Best in Show (BIS): The best rabbit out of all breeds at the show that day. All rabbits that were best of their breed (BOB) go up against each other for the honor of being the Best in Show.
Reserve in Show (RIS): The second best rabbit at the show that day out of all the breeds.
Best of Breed (BOB): The best rabbit at the show that day for your breed.
Best Opposite Sex of Breed (BOS or BOSB): The best opposite gender rabbit at the show that day for your breed. If the BOB is a buck, the BOS will be a doe.
Best of Variety (BOV): Some breeds have different varieties (colors/patterns) and each variety shows together. The best rabbit of that variety will be BOV. All rabbits who were BOV/BOSV go up for their breeds BOB/BOS.
Best Opposite Sex Variety (BOSV): The best opposite gender rabbit at the show that day for your variety. If the BOV is a doe, the BOSV will be a buck.
A Grand Champion (GC) certificate represents a lot of hard work including sleepless nights, many hours and miles driving to shows, as well as all the wins and heartbreak along the way that comes with the territory. Some breeds are difficult to get finished due to the lack of required numbers in many shows so winning a leg is even more special. You don’t have to stop showing when a rabbit wins all three GC legs though. There are breeders who have rabbits who have over a hundred legs. Wait, a leg? Huh? All rabbits have four legs, right? So what the heck does it mean when a breeder says a rabbit had six legs?
Actually, a leg is a rabbit show term meaning a point toward a grand championship. It takes three legs to earn a Grand Champion certificate, and one of those legs must be won as a senior rabbit. There are multiple ways for a rabbit to earn a leg:
BOB: There must be at least five rabbits and three exhibitors total for the breed
BOS: There must be at least five rabbits and three exhibitors total for that sex
First in Class (Jr Buck, Jr Doe, Int Buck, Int Doe, Sr Buck, Sr Doe): There must be at least five rabbits and three exhibitors total for that class
BOV/BOSV: There must be at least five rabbits and three exhibitors total for that variety
One of the legs must be earned as a senior rabbit to ensure that your rabbit competes as a senior and makes weight. You cannot win two legs from the same judge on the same day, but if you enter two shows in a day under different judges than your rabbit may earn two legs that day.
Later you will get a slip of paper in the mail with your leg certificate. Keep them in a safe place! You will need them later to get a Grand Champion Certificate. It’s a good idea to make a photocopy of your leg certificates before you mail them off, for your records. While you do not have to be an ARBA member to show at an ARBA-sanctioned show, you do have to be a member in order to earn a GC certificate. Your rabbit must also be fully pedigreed and meet the requirements set out by a registrar in order to earn a GC. This means three full generations with ear numbers and weights for all ancestors. You have to pay the registration fee to have the rabbit registered (or transferred) in your name, and then you pay the fee and mail in your leg certificates to get your Grand Champion certificate.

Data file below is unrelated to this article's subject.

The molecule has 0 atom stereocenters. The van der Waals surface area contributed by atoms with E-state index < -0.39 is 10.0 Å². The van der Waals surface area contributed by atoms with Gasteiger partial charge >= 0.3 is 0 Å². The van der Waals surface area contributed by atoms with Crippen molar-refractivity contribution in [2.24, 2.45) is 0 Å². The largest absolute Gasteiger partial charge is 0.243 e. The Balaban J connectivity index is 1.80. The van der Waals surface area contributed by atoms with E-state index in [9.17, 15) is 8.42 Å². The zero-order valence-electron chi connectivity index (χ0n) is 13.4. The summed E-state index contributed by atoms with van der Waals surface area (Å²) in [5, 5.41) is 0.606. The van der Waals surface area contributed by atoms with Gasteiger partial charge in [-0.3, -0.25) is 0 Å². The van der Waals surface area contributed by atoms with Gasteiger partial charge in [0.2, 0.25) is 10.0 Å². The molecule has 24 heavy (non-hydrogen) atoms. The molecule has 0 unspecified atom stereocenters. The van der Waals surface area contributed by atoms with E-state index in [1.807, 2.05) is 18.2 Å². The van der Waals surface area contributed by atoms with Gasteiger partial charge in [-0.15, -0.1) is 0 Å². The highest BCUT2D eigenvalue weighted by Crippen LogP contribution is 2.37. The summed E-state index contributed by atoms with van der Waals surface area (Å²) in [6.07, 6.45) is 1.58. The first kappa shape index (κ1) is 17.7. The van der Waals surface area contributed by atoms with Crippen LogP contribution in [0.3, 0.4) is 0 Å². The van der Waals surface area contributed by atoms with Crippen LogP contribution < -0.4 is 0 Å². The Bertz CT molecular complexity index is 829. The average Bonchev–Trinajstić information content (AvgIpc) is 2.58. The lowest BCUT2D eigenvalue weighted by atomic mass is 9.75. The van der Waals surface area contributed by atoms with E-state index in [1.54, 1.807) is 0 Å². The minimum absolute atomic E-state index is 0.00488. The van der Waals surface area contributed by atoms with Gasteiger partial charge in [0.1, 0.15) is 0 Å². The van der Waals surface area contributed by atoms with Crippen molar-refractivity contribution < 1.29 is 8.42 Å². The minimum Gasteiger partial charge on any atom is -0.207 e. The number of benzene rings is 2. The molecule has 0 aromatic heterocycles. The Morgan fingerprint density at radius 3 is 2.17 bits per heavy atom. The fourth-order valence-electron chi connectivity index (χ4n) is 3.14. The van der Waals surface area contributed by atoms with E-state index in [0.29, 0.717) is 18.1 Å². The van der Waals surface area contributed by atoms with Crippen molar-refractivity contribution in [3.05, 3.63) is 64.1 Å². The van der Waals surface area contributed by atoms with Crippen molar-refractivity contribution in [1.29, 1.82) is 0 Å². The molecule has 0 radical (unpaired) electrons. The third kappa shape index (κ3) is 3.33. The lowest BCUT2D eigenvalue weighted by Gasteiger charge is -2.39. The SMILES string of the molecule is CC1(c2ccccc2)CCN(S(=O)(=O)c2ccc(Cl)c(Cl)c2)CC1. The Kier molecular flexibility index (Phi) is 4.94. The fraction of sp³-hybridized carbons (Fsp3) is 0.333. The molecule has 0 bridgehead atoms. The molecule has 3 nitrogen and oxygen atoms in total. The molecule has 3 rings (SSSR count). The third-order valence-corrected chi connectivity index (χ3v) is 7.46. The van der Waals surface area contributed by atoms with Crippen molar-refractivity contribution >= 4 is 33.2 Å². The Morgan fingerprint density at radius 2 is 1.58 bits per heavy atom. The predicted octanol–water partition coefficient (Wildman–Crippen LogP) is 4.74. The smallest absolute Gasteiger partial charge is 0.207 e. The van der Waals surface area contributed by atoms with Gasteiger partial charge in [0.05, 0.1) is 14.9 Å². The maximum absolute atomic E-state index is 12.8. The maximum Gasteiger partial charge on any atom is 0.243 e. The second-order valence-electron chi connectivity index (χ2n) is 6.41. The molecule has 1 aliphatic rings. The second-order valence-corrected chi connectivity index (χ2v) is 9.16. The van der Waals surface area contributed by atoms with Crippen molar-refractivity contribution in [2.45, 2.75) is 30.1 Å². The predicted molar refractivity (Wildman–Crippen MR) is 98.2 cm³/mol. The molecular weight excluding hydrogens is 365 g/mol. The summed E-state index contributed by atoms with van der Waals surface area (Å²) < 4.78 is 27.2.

As with any show rabbit, it takes carefully breeding top quality animals and keeping them in the best condition possible. Not only do these rabbits have to be physically correct, with proper color and markings, but they must be healthy as well. Never, ever take a sick rabbit to a show. Not only will it get disqualified, but you will earn a reputation among other breeders who won’t be happy to have their rabbits exposed to your sick one.
Once the show is over it's time to wrap up. If you won anything, be sure to find the awards table to see if you get any awards. Bring your comment card with you, and show it to the secretary. If you aren’t sure, go ahead and ask anyhow- the secretary will help you to figure it out. Some shows have awards or ribbons for many wins and some shows only have awards or ribbons for certain wins. It doesn’t hurt to ask.
Clean up all your mess, pack up your equipment, and load up your rabbits. If you are able, spend a little time helping to break down the showroom floor. In a few weeks you should get a show report in the mail or via email summarizing how your rabbits did at the show. You've survived your first show, and hopefully whether you won or lost, you enjoyed yourself and are willing to come try another show. If your rabbit placed well, then congratulations! If you win consistently over a period of time under a number of judges, you can begin to take real pride in your herd. Don’t let isolated, individual verdicts influence your opinion of your stock. If your rabbit didn’t do as well as you had hoped, don’t get discouraged. Remember that you are competing against the best stock of other breeders, some who have had many more years of experience than you. Also, remember that the judges’ opinions are just opinions. My daughter had a rabbit take BOS one show, and then take last in his variety at the next show. It’s all about context. Take what you learned at the show and apply it to your breeding program to improve the next generation.